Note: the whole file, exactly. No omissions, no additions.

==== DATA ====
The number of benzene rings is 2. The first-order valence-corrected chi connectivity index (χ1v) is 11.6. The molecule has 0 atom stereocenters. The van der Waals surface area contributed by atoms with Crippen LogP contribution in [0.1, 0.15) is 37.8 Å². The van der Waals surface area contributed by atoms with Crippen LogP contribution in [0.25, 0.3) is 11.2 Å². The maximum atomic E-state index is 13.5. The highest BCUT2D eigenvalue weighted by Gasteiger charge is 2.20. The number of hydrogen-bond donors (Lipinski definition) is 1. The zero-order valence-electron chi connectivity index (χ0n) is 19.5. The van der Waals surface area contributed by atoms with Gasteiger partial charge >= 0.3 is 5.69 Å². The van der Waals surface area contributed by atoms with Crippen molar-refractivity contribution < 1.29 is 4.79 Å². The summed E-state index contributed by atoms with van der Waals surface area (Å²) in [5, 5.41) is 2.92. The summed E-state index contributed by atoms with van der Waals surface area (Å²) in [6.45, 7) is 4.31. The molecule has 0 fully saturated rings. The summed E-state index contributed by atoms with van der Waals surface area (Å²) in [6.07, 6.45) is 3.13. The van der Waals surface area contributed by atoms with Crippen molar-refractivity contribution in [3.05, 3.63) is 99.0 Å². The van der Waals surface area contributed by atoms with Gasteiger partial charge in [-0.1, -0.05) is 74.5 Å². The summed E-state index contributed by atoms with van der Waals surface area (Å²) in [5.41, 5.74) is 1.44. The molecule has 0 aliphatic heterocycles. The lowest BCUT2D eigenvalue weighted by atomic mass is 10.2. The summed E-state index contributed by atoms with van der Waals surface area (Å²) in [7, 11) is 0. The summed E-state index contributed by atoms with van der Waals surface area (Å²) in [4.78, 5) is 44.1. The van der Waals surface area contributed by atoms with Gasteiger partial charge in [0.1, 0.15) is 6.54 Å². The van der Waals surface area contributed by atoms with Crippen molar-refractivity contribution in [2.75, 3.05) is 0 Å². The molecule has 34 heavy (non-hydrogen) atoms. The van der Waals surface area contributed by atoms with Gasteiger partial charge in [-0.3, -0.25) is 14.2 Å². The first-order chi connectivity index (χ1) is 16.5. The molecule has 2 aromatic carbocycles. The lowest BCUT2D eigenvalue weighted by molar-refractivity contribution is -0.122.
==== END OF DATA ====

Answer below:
The number of benzene rings is 2. The first-order valence-corrected chi connectivity index (χ1v) is 11.6. The molecule has 0 atom stereocenters. The van der Waals surface area contributed by atoms with Crippen LogP contribution in [0.1, 0.15) is 37.8 Å². The van der Waals surface area contributed by atoms with Crippen LogP contribution in [0.25, 0.3) is 11.2 Å². The maximum atomic E-state index is 13.5. The highest BCUT2D eigenvalue weighted by Gasteiger charge is 2.20. The number of hydrogen-bond donors (Lipinski definition) is 1. The zero-order valence-electron chi connectivity index (χ0n) is 19.5. The van der Waals surface area contributed by atoms with Gasteiger partial charge >= 0.3 is 5.69 Å². The van der Waals surface area contributed by atoms with Crippen molar-refractivity contribution < 1.29 is 4.79 Å². The summed E-state index contributed by atoms with van der Waals surface area (Å²) in [5, 5.41) is 2.92. The summed E-state index contributed by atoms with van der Waals surface area (Å²) in [6.45, 7) is 4.31. The molecule has 0 fully saturated rings. The summed E-state index contributed by atoms with van der Waals surface area (Å²) in [6.07, 6.45) is 3.13. The van der Waals surface area contributed by atoms with Crippen molar-refractivity contribution in [3.05, 3.63) is 99.0 Å². The van der Waals surface area contributed by atoms with Gasteiger partial charge in [-0.1, -0.05) is 74.5 Å². The summed E-state index contributed by atoms with van der Waals surface area (Å²) in [5.41, 5.74) is 1.44. The molecule has 0 aliphatic heterocycles. The lowest BCUT2D eigenvalue weighted by atomic mass is 10.2. The summed E-state index contributed by atoms with van der Waals surface area (Å²) in [7, 11) is 0. The summed E-state index contributed by atoms with van der Waals surface area (Å²) in [4.78, 5) is 44.1. The van der Waals surface area contributed by atoms with Gasteiger partial charge in [0.1, 0.15) is 6.54 Å². The van der Waals surface area contributed by atoms with Crippen molar-refractivity contribution in [2.75, 3.05) is 0 Å². The molecule has 34 heavy (non-hydrogen) atoms. The van der Waals surface area contributed by atoms with Gasteiger partial charge in [-0.3, -0.25) is 14.2 Å². The first-order chi connectivity index (χ1) is 16.5. The molecule has 2 aromatic carbocycles. The lowest BCUT2D eigenvalue weighted by molar-refractivity contribution is -0.122.